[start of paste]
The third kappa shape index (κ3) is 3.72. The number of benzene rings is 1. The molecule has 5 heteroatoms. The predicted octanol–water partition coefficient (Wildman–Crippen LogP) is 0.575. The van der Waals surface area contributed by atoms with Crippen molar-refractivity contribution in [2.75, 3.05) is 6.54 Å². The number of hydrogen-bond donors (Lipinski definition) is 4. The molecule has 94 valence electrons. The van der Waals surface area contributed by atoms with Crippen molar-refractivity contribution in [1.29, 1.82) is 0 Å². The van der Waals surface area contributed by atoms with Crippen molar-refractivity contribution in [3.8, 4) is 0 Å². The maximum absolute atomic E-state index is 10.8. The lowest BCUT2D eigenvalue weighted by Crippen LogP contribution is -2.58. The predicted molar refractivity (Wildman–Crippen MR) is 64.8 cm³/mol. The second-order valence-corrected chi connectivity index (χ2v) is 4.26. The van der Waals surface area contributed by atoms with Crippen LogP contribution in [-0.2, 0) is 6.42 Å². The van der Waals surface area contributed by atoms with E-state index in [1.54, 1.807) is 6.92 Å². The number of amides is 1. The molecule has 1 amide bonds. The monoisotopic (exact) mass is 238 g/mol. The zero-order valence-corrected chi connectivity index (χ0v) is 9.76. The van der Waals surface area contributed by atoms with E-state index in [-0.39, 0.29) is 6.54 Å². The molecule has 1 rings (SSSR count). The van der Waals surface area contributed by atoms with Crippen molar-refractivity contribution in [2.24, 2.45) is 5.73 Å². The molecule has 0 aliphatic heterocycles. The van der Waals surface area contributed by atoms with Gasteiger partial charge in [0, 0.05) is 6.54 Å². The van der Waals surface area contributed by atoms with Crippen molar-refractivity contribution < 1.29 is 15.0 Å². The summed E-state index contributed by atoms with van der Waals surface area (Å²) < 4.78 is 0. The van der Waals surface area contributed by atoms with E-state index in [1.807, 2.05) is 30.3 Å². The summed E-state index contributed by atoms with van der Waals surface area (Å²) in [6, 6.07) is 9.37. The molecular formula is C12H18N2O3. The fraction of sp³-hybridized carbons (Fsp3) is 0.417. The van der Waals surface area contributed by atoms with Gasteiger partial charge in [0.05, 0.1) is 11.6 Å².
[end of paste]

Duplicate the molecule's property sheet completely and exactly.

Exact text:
The third kappa shape index (κ3) is 3.72. The number of benzene rings is 1. The molecule has 5 heteroatoms. The predicted octanol–water partition coefficient (Wildman–Crippen LogP) is 0.575. The van der Waals surface area contributed by atoms with Crippen molar-refractivity contribution in [2.75, 3.05) is 6.54 Å². The number of hydrogen-bond donors (Lipinski definition) is 4. The molecule has 94 valence electrons. The van der Waals surface area contributed by atoms with Crippen molar-refractivity contribution in [1.29, 1.82) is 0 Å². The van der Waals surface area contributed by atoms with Crippen molar-refractivity contribution in [3.8, 4) is 0 Å². The maximum absolute atomic E-state index is 10.8. The lowest BCUT2D eigenvalue weighted by Crippen LogP contribution is -2.58. The predicted molar refractivity (Wildman–Crippen MR) is 64.8 cm³/mol. The second-order valence-corrected chi connectivity index (χ2v) is 4.26. The van der Waals surface area contributed by atoms with Crippen LogP contribution in [-0.2, 0) is 6.42 Å². The van der Waals surface area contributed by atoms with E-state index in [1.54, 1.807) is 6.92 Å². The number of amides is 1. The molecule has 1 amide bonds. The monoisotopic (exact) mass is 238 g/mol. The zero-order valence-corrected chi connectivity index (χ0v) is 9.76. The van der Waals surface area contributed by atoms with E-state index in [-0.39, 0.29) is 6.54 Å². The molecule has 1 rings (SSSR count). The van der Waals surface area contributed by atoms with Crippen molar-refractivity contribution in [2.24, 2.45) is 5.73 Å². The molecule has 0 aliphatic heterocycles. The van der Waals surface area contributed by atoms with Gasteiger partial charge in [0, 0.05) is 6.54 Å². The van der Waals surface area contributed by atoms with Crippen molar-refractivity contribution < 1.29 is 15.0 Å². The summed E-state index contributed by atoms with van der Waals surface area (Å²) < 4.78 is 0. The van der Waals surface area contributed by atoms with E-state index in [1.807, 2.05) is 30.3 Å². The summed E-state index contributed by atoms with van der Waals surface area (Å²) in [6, 6.07) is 9.37. The molecular formula is C12H18N2O3. The fraction of sp³-hybridized carbons (Fsp3) is 0.417. The van der Waals surface area contributed by atoms with Gasteiger partial charge in [0.05, 0.1) is 11.6 Å².